Norske Nook: This is a somewhat unique Norwegian themed restaurant known for its huge selection of pies…I think I counted over 50 on their main menu. It’s definitely worth checking out if you haven’t been there before. I had the pie of the month (Rhubarb Crunch) which was quite good. The restaurant is located just next door to Veterans Memorial Park and we could smell the pies cooking as we launched our boats.
Veterans Memorial Park has an official launch area and is a nice put-in option. Unfortunately the parking lot is located 260′ to the south, so some boat dragging was required. This park (like the take-out) doesn’t have any outhouses so plan accordingly.
There really aren’t many good alternate put-ins. Upstream, you could launch at the “Marvin & Marie Schweers Dog Park” or Yahara Road, but I suspect that stretch might have some logjams. About a half mile downstream from Memorial Park, there is an official launch at Western Green Park…but IMO starting the trip here would cut out a nice stretch of the river.
We disembarked at Sunfish Pond Park located off Windsor Road. There is an official launch here which made getting out easy. …but the parking is over 600′ to the west, so that was a drag.
An alternate take-out about a mile upstream is at Innovation Drive. There is an official launch here, but ending the trip early here cuts out a nice part of the trip.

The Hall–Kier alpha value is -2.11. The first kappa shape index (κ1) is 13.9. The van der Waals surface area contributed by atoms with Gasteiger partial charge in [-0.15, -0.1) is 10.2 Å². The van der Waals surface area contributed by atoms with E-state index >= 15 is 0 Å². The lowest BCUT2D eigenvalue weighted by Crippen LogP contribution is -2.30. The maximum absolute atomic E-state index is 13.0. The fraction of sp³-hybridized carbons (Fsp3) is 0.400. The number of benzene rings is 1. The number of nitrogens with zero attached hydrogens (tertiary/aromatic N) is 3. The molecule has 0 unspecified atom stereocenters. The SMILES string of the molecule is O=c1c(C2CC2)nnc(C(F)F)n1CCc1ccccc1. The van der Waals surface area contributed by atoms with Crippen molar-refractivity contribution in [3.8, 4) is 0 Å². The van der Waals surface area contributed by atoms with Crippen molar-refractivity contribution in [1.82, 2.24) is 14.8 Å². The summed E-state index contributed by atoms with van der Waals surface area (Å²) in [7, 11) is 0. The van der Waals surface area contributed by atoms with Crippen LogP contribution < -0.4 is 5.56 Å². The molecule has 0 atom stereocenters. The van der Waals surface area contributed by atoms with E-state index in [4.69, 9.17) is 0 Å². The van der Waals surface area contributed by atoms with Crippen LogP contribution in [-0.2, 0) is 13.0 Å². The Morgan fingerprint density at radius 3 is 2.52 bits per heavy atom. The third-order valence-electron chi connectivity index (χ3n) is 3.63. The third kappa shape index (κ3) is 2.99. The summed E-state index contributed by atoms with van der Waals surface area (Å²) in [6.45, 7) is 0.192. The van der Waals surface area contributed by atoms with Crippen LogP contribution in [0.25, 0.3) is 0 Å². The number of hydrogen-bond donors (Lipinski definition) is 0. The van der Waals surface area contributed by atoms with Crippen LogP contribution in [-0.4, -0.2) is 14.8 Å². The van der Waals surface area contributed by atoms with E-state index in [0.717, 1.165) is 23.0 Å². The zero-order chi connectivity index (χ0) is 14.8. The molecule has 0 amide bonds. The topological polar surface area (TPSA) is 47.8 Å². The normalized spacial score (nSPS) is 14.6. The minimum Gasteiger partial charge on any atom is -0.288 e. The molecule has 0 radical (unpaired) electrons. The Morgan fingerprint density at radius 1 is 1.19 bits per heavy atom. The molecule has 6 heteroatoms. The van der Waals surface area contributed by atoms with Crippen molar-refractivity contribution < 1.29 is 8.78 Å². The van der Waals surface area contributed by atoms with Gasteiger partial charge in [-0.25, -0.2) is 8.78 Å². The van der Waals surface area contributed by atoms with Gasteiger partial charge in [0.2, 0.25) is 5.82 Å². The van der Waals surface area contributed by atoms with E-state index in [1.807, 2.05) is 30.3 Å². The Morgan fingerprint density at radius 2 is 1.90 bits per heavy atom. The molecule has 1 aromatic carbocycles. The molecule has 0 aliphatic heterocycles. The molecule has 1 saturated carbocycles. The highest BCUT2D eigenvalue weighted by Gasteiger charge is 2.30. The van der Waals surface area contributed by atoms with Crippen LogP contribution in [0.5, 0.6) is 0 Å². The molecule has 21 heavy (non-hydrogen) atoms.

An alternate take-out 2.8 miles downstream would be at Hwy 19. This should be a suitable access, but this additional leg may have some logjams. A good portion also flows through a large golf course.
Shuttle & Rental Information:
We car shuttled, but for those interested in bike shuttling there is an excellent option in the Upper Yahara River Trail. This would be a short leg (3.6 miles) that largely parallels the river and should be very scenic. The portions I saw were paved, which is always a bonus. Here is the official trail map.
Hazards, Logjams and Current:
Logjams: There was only one logjam that had to be portaged (marked on the map), but I thought this was relatively easy.
Current: The current was very fast with many light rapids (none of which were greater than Class 1). There was only one minor strainer, but otherwise I thought this was a pretty safe trip.
River Depth and Navigability:
There is a depth gauge conveniently located near the take-out. The Upper Yahara is a shallow and rocky river which will need higher levels to be navigable.
- < 27 CFS: Likely too low for paddling.
- 27-32 CFS: A very low depth. A handful of the rapids might have to be walked.
- 33-38 CFS: A low depth and mostly navigable. Many of the rapids will be shallow.
- 39-48 CFS: An average depth. We did the trip at 43 CFS which I liked and many of the rapids had good padding. But there were still a few bumpy rapids.
- 49-62 CFS: A higher depth and likely pretty fun for the rapids. Some of the nicer boulder gardens and clarity might be submerged at this point though.
- 63-84 CFS: A pretty full river. Great depth for whitewater paddlers.
- 85-100 CFS: River might become pretty pushy at this point. Perhaps only suitable for experienced paddlers.
- 101-200 CFS: Some banks might start to overflow and standing waves could occur. Definitely only for experienced paddlers.
- 201+ CFS: Maybe too high?
- Hwy 51 to E. Yahara Road: 1.4 miles. Very small and channelized, it seems open but there might be some snags here.
- Yahara Road to Veterans Park (DeForest): 1.6 miles. Very wooded so good chance of jams if not cleared out.